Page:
Efficacy

As of the July 1, 2023, the numbers of patients experiencing disease progression and death were 40 and 17, respectively. The ORR was 61.9% (range: 48.8%-73.4%) and the DCR was 96.8% (range: 89.0%-99.6%). The median PFS (mPFS) for the entire cohort was 6.3 months (range: 6.0-7.8 months). The median OS was not attained. Survival analysis was performed for patient age, sex, PS score, PD-L1 CPS score, HER2 expression, EBER status, and number of metastatic organs (Figure 1). Analysis showed that patients with a CPS ≥ 1 showed an extended trend in PFS when compared to the population of patients with a CPS score of 0 after receiving a PD-1 inhibitor combined with chemotherapy as the first-line treatment (P = 0.06). PFS exhibited a trend for prolongation as the expression level of HER2 increased (P = 0.074).

Figure 1
Figure 1 Progression-free survival of clinicopathological factors. A: The progression-free survival (PFS) of different combined positive scores of programmed cell death 1 ligand 1; B: PFS according to different human epidermal growth factor receptor 2 expression levels; C: PFS according to Epstein-Barr virus-encoded small RNA status; D: PFS according to patient gender; E: PFS according to different numbers of metastatic organs; F: PFS according to different performance status scores.
Predictive effect of clinicopathological factors on immunotherapy efficacy in patients with GC

We divided patients into two groups based on their mPFS: A treatment group with excellent efficacy and a treatment group with poor efficacy. The excellent efficacy group included patients with a PFS > 6.3 months, or those who met surgical standards (the primary lesion was resectable and the metastases were indistinct) within 6.3 months and achieved radical resection. The poor efficacy group included patients with a PFS not exceeding 6.3 months or those who died from any cause within 6.3 months. The two sets of baseline characteristics are shown in Table 1.

The mPFS of the excellent efficacy group was 8 months (range: 6.9-9.2 months and 16 patients underwent surgery in this group. Excluding those who experienced an interruption of immunotherapy due to surgery, the remaining 26 patients had a mPFS of 9.1 months (range: 8.8-11.1 months). Patients in the group with poor efficacy who did not receive surgery had a mPFS of 4.5 months (range: 3.7-4.9 months).

Next, we attempted to identify risk factors by analyzing patient age, sex, PS score, PD-L1 CPS score, HER2 expression, EBER status, and the number of metastatic organs. Univariate analysis revealed that age, sex, PS score, EBER status, and number of metastatic organs were not significant factors influencing the efficacy of AGC patients receiving a combination of a PD-1 inhibitor and chemotherapy. However, CPS score (P = 0.004) and HER2 expression (P = 0.015) were identified as factors influencing the efficacy of AGC patients receiving a combination of a PD-1 inhibitor and chemotherapy (Figure 2). The therapeutic effect of a CPS ≥ 1 was significantly better than that of a CPS = 0, and the therapeutic effect of a CPS ≥ 5 was significantly better than that of a CPS < 5. However, no significant difference in efficacy was detected between the two groups with a CPS ≥ 10 when compared with patients with a CPS < 10. The higher the expression of HER2, the better the therapeutic effect. Multivariate analysis further suggested that CPS score was a factor influencing the efficacy of AGC patients receiving a combination of a PD-1 inhibitor and chemotherapy, further confirming the role of CPS score in predicting the efficacy of immunotherapy in GC patients (Supplementary material).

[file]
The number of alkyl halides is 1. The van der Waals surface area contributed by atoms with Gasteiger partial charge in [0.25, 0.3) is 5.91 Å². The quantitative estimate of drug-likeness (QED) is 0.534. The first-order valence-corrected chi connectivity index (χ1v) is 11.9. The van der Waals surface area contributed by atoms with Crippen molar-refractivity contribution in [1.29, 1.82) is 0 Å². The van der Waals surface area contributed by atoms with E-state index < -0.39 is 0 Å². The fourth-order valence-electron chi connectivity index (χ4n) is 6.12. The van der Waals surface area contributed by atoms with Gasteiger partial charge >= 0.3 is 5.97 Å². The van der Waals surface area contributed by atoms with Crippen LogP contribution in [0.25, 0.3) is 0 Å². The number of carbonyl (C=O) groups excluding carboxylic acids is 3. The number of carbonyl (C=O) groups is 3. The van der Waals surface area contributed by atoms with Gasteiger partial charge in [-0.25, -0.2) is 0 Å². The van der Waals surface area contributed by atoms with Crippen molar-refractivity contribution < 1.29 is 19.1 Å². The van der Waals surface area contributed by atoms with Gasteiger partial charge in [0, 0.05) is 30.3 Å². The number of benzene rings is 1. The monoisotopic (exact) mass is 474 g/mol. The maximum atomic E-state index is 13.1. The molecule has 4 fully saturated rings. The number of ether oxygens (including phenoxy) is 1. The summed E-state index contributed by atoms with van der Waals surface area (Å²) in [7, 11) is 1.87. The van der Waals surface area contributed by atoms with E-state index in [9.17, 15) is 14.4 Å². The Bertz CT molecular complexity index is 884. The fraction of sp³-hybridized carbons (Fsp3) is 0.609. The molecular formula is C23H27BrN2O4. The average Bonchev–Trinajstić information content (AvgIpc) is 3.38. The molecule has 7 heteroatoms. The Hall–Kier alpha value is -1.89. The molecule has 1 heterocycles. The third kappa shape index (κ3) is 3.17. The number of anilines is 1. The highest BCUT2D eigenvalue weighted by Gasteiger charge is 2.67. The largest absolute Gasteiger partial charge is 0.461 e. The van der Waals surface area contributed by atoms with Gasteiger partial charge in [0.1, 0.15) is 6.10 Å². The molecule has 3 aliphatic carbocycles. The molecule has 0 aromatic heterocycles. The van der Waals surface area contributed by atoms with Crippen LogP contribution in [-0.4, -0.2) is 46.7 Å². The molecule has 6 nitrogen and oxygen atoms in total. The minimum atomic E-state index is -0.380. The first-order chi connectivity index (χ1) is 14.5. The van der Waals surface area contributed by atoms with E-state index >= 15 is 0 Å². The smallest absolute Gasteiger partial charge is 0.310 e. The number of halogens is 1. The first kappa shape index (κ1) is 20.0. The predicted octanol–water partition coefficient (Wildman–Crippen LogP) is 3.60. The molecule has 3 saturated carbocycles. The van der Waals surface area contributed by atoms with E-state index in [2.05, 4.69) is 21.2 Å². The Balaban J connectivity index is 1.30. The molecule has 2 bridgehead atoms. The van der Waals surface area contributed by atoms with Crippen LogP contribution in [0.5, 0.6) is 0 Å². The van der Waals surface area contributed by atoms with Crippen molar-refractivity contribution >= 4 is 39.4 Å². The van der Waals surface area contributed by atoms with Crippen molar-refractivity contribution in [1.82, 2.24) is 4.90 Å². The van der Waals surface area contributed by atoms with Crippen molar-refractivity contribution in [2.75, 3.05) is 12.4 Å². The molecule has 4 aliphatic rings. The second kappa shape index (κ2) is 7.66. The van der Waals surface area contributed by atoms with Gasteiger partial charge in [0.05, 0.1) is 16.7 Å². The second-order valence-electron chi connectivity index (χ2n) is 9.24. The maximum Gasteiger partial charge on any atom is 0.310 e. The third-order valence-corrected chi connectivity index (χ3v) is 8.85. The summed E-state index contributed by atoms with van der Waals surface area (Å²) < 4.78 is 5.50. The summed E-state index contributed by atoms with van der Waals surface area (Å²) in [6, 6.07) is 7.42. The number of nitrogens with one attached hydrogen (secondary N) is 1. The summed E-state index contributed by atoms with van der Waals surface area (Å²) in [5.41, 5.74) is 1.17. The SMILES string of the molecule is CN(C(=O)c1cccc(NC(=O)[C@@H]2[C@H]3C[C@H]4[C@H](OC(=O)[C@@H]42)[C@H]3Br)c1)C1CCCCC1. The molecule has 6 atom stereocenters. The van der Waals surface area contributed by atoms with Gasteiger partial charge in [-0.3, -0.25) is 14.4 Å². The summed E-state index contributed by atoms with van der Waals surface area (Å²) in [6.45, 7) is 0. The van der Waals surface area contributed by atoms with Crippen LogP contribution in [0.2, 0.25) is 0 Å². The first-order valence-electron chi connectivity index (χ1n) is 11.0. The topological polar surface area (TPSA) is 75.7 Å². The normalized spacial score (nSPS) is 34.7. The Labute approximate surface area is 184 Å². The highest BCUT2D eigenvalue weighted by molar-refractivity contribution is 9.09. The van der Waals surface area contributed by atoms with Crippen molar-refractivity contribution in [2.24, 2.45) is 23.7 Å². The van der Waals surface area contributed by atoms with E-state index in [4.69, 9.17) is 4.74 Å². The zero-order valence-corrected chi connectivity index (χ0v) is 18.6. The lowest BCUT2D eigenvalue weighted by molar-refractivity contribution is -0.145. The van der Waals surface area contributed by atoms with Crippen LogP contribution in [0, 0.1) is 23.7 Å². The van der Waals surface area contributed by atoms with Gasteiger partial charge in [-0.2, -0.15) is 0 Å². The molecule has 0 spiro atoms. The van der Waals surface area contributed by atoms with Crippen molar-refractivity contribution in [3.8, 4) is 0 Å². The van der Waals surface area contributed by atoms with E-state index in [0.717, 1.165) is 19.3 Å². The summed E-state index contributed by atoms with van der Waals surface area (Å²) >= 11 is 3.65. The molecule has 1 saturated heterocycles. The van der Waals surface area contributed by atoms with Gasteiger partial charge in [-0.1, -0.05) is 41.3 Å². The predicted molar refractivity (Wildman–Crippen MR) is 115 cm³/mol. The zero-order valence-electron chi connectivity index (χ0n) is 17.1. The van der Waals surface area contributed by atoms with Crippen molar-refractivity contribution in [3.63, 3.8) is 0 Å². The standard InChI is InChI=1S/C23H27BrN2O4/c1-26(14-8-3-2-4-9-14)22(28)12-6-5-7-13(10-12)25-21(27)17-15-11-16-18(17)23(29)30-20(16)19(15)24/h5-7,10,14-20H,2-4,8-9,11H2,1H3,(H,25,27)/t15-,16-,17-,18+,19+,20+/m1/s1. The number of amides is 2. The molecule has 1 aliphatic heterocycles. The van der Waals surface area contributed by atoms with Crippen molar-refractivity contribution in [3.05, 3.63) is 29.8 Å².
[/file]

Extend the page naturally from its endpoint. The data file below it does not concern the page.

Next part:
Figure 2
Figure 2 Risk factor analysis of clinicopathological factors. A: Risk factor analysis of programmed cell death 1 Ligand 1 combined positive score scores; B: Risk factor analysis of patient age; C: Risk factor analysis of different numbers of metastatic organs; D: Risk factor analysis of human epidermal growth factor receptor 2 expression; E: Risk factor analysis of performance status scores. PS: Performance status; CPS: Combined positive score; HER2: Human epidermal growth factor receptor 2.
The predictive effect of short-term objective remission on immunotherapy efficacy in patients with GC

Finally, we analyzed the objective efficacy of all patients after two cycles of treatment, with excellent/poor efficacy as the research endpoint. Of the 42 patients in the excellent efficacy group, 30 patients achieved PR after two cycles of treatment, with an ORR of 71.4% (range: 55.4%-84.3%). Of the 21 individuals in the poor efficacy group, nine achieved PR after two cycles of treatment, with an ORR of 42.9% (range: 21.8%-66.0%). There was a significant difference between the two groups in terms of ORR (P = 0.029) (Table 2). These findings suggested that patients who achieved PR in the first efficacy evaluation after two cycles of treatment were more likely to experience PFS for more than 6 months or have the opportunity for radical surgery.